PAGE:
• `XLOOKUP({"zebra"; "aardvark"}, A1:Z1, A4:Z6)`
• `XLOOKUP(50, C4:C834, B4:C834, {-1, 0, "not found"}, -1, 2)`

Searches for a value in a linear range and returns a row or column from another range.

`search_range` must be either a single row or a single column.

### Match modes

There are four match modes:

• 0 = exact match (default)
• 1 = next smaller
• 1 = next larger
• 2 = wildcard

See the documentation for more details about how wildcards work in formulas.

### Search modes

There are four search modes:

• 1 = linear search (default)
• 1 = reverse linear search
• 2 = reverse binary search

Linear search finds the first matching value, while reverse linear search finds the last matching value.

Binary search may be faster than linear search, but binary search requires that values are sorted, with smaller values at the top or left and larger values at the bottom or right. Reverse binary search requires that values are sorted in the opposite direction. If `search_range` is not sorted, then the result of this function will be meaningless.

Binary search is not compatible with the wildcard match mode.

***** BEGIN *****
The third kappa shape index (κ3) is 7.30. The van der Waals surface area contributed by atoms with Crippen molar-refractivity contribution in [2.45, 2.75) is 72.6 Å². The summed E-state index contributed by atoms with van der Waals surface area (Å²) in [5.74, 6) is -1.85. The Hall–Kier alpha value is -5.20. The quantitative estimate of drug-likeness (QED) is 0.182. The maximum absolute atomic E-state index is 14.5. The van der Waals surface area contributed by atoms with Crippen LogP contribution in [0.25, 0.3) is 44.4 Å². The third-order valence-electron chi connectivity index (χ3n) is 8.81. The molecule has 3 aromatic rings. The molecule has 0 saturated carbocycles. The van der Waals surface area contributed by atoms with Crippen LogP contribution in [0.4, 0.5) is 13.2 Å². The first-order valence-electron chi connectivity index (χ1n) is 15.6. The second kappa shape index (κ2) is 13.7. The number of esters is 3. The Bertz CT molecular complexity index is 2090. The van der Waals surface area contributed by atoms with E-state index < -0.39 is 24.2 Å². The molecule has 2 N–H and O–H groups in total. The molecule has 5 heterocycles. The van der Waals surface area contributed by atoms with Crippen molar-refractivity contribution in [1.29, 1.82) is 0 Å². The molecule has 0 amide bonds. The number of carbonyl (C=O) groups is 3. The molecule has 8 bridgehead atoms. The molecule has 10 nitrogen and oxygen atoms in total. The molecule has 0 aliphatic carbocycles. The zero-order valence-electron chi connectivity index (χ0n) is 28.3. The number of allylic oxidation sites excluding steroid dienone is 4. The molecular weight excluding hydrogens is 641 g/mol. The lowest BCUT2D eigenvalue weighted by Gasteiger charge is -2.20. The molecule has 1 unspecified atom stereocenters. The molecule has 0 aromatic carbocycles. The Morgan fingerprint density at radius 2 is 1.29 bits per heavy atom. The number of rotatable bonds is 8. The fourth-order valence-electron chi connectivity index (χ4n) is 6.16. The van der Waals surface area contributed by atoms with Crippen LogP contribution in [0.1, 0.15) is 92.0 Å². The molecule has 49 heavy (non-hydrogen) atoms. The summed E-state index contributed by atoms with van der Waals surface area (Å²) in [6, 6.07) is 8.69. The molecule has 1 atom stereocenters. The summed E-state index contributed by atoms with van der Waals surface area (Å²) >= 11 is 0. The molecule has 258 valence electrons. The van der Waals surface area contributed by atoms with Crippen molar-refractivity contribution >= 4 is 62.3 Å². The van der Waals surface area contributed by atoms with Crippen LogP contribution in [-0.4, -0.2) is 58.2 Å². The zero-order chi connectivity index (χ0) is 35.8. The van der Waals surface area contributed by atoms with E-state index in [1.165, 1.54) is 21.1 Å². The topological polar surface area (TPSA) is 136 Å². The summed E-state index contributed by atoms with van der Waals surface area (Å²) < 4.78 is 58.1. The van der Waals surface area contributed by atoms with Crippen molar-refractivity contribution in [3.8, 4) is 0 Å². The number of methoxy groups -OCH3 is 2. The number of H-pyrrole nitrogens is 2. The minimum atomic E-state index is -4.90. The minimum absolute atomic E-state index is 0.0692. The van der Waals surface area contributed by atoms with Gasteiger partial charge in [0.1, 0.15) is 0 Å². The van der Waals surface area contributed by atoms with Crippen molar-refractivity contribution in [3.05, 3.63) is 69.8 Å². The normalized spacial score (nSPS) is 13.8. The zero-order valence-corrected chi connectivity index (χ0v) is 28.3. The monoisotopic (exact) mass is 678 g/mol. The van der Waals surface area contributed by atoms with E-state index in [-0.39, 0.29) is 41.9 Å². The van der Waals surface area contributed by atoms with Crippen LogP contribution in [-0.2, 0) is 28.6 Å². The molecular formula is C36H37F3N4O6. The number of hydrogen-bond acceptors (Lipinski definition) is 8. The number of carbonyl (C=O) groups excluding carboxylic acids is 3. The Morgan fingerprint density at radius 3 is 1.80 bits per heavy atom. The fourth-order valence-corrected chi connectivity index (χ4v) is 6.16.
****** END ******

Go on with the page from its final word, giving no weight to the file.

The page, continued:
### Result

If `search_range` is a row, then it must have the same width as `output_range` so that each value in `search_range` corresponds to a column in `output_range`. In this case, the search axis is vertical.

If `search_range` is a column, then it must have the same height as `output_range` so that each value in `search_range` corresponds to a row in `output_range`. In this case, the search axis is horizontal.

If a match is not found, then `fallback` is returned instead. If there is no match and `fallback` is omitted, then returns an error.

If any of `search_key`, `fallback`, `match_mode`, or `search_mode` is an array, then they must be compatible sizes and a lookup will be performed for each corresponding set of elements. These arrays must also have compatible size with the non-search axis of `output_range`.

# Arrays

An array can be written using `{}`, with `,` between values within a row and `;` between rows. For example, `{1, 2, 3; 4, 5, 6}` is an array with two rows and three columns:

 1 2 3 4 5 6

Arrays cannot be empty and every row must be the same length.

Numeric ranges (such as `1..10`) and cell ranges (such as `A1:A10`) also produce arrays. All operators and most functions can operate on arrays, following these rules:

1. Operators always operate element-wise. For example, `{1, 2, 3} + {10, 20, 30}` produces `{11, 22, 33}`.
2. Functions that take a fixed number of values operate element-wise. For example, `NOT({TRUE, TRUE, FALSE})` produces `{FALSE, FALSE, TRUE}`.
3. Functions that can take any number of values expand the array into individual values. For example, `SUM({1, 2, 3})` is the same as `SUM(1, 2, 3)`.